Mobile phone airship to conquer stratosphere

Airships like this one may one day fill the stratosphere (Stratxx)

A zeppelin will replace all the terrestrial mobile phone antennas in Switzerland - if a Swiss inventor has his way.

This content was published on July 10, 2006 - 12:42
Etienne Strebel,

Should Kamal Alavi's project for the high-tech airship take off, the worlds of mobile telephony and data transmission would be turned on their heads.

Not only would the technology, called High Altitude Platform Systems (Haps), make the current 1,000 earth-bound antennas redundant, it would drastically reduce radiation.

A Swiss of Iranian extraction, Alavi is a former aerospace engineer turned entrepreneur who heads his own firm, Stratxx. Together with a team of 50 scientists, he is preparing a 2007 test run of the airship, which he has named the "X station".

Thanks to a GPS steering system developed by the Swiss Federal Institute of Technology, the 60-meter long helium-filled balloon will remain stationary at 21 kilometres above the earth.

A small-unmanned aircraft outfitted with a mobile phone antenna and other devices for transmitting digital data will be attached to the zeppelin. The X station has been equipped with giant propellers to help counter the almost constant buffeting from the wind.

Solar panels will supply the energy to propel the airplane and antenna. Underneath will be a platform containing technical equipment, conceived by Ruag, the large Swiss aerospace concern.


"Transmitting on earth causes lots of radiation, because you have to penetrate countless buildings," Alavi says, arguing that phone connections are more reliable when transmitted from above because the signals are unobstructed by manmade or natural objects.

And "spot beam" antennas developed at Lausanne will allow radiation to be adjusted according to usage, regions with little activity receiving relatively less.

But Switzerland's largest mobile telephone operator, Swisscom believes not all of the technological hurdles have been overcome.

"This project cannot replace the present mobile telephone system," spokesman Sepp Huber told swissinfo.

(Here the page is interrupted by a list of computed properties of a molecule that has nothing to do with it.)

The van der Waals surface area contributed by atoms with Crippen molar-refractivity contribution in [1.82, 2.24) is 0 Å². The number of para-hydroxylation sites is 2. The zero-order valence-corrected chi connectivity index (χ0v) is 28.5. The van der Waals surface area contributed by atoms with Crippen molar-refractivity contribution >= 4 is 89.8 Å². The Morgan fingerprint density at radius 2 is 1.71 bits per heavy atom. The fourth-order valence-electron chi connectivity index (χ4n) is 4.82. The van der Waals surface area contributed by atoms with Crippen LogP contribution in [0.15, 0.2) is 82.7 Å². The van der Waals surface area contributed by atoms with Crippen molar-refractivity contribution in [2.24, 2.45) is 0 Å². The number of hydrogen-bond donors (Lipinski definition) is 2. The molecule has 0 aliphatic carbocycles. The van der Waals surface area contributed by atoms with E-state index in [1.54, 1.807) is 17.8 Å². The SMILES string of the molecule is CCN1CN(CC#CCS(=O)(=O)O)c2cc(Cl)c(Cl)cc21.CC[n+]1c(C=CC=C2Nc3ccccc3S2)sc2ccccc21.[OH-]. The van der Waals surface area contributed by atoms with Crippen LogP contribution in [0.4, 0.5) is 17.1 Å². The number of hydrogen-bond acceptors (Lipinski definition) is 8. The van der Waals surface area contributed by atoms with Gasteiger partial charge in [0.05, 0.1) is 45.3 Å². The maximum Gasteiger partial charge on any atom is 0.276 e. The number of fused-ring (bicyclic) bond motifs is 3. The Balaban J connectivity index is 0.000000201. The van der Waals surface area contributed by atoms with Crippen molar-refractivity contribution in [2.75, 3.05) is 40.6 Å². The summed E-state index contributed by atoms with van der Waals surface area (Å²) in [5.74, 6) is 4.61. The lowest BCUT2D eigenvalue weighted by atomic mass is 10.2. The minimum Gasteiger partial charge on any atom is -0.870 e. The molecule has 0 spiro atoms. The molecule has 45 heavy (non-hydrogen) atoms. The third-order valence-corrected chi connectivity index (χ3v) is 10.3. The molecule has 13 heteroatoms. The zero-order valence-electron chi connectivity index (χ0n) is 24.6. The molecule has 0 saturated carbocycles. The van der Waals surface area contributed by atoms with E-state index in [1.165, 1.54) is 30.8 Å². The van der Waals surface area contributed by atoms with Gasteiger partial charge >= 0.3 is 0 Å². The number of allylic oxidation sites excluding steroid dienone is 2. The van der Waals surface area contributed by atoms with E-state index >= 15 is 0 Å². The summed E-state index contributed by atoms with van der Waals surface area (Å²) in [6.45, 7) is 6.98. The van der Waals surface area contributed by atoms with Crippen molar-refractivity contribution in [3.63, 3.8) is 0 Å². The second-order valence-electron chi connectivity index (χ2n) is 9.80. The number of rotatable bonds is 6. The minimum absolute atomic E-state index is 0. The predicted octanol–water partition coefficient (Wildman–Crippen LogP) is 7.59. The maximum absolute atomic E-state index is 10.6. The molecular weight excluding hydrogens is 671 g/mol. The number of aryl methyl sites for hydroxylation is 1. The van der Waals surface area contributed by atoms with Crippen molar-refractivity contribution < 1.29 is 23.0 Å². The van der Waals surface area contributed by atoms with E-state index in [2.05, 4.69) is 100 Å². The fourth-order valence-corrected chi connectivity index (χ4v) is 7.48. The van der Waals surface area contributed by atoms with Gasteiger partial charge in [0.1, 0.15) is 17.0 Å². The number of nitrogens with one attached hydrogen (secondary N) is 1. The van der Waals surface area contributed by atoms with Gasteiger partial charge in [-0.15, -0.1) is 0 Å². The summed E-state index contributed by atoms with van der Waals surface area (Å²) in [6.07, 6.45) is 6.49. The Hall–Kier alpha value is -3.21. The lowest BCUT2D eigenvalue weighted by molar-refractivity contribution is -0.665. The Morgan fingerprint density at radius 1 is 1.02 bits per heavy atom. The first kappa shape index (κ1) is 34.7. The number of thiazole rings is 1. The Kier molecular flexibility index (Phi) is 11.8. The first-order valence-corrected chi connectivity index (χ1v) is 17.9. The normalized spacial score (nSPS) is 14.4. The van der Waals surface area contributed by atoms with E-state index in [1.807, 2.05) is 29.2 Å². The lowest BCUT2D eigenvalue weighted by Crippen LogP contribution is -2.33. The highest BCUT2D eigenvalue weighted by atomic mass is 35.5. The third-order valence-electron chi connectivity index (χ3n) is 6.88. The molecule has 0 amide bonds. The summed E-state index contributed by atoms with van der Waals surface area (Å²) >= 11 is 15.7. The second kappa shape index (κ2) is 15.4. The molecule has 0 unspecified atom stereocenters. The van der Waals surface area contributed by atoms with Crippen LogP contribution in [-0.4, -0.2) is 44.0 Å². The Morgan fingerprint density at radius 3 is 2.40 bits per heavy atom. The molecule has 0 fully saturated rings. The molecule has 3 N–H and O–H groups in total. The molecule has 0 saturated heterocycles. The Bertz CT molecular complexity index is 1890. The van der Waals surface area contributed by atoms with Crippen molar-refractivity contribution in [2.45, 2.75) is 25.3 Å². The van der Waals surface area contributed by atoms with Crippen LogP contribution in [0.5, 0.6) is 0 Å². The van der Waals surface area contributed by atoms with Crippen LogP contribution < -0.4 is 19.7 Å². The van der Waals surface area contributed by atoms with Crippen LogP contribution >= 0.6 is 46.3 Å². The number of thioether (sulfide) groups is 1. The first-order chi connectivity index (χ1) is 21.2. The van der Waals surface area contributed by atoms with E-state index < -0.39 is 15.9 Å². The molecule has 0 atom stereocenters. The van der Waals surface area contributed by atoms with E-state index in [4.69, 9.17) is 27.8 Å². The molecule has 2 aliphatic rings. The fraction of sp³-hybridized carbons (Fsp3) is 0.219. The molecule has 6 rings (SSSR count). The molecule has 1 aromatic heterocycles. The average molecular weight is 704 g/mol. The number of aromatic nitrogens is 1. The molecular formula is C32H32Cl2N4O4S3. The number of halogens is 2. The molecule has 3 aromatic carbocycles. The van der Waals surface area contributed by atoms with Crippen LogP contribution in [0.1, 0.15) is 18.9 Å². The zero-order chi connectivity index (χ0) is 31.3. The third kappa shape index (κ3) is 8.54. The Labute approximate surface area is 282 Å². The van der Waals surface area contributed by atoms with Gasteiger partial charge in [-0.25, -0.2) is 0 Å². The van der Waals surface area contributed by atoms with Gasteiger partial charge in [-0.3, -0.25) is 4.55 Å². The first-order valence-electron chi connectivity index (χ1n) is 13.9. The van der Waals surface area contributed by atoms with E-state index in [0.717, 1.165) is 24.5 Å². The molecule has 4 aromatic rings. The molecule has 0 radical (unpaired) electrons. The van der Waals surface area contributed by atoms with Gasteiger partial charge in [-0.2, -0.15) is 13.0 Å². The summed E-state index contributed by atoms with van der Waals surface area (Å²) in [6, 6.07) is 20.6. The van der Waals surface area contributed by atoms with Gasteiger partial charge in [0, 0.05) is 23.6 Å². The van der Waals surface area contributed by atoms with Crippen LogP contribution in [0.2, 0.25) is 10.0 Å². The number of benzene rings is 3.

The X station would not be limited to forwarding mobile telephone signals, but would also be capable of handling the radio, television and internet needs of entire nations.

Alavi believes that his project is also economical. He estimates that a Haps airship will cost no more than SFr40 million ($32 million).

In comparison, a single mobile phone antenna costs about SFr300,000 while a communications satellite starts at SFr600 million.

Alavi says the X stations are conceived to be low maintenance. In the event of a defect, the aircraft will be decoupled from the airship and returned to earth, much like a mini-space shuttle.

The project is now in a key phase. Solar cells are being tested at an altitude of 30 kilometres, and final preparations are underway for the launch of the first airship into the stratosphere. The entire system should be ready for testing a year from now.

The potential is enormous if Stratxx manages to be the first to fly with this new technology. About 20 Haps would be required to cover Europe alone while Africa would need twice as many.


In brief

The X station will go to an altitude of 21 kilometres – nine more than civilian aircraft are permitted. This height is needed to place the antenna stations above the jet stream where winds are moderate.

Satellites are stationed from 500 to 36,000 kilometres above earth.

An X station can service an area of about 1,000 kilometres in diameter. X stations can also exchange data between themselves.

In addition to the Swiss Federal Institutes of Technology at Zurich and Lausanne and Ruag, participants in the project include Neuchâtel University.

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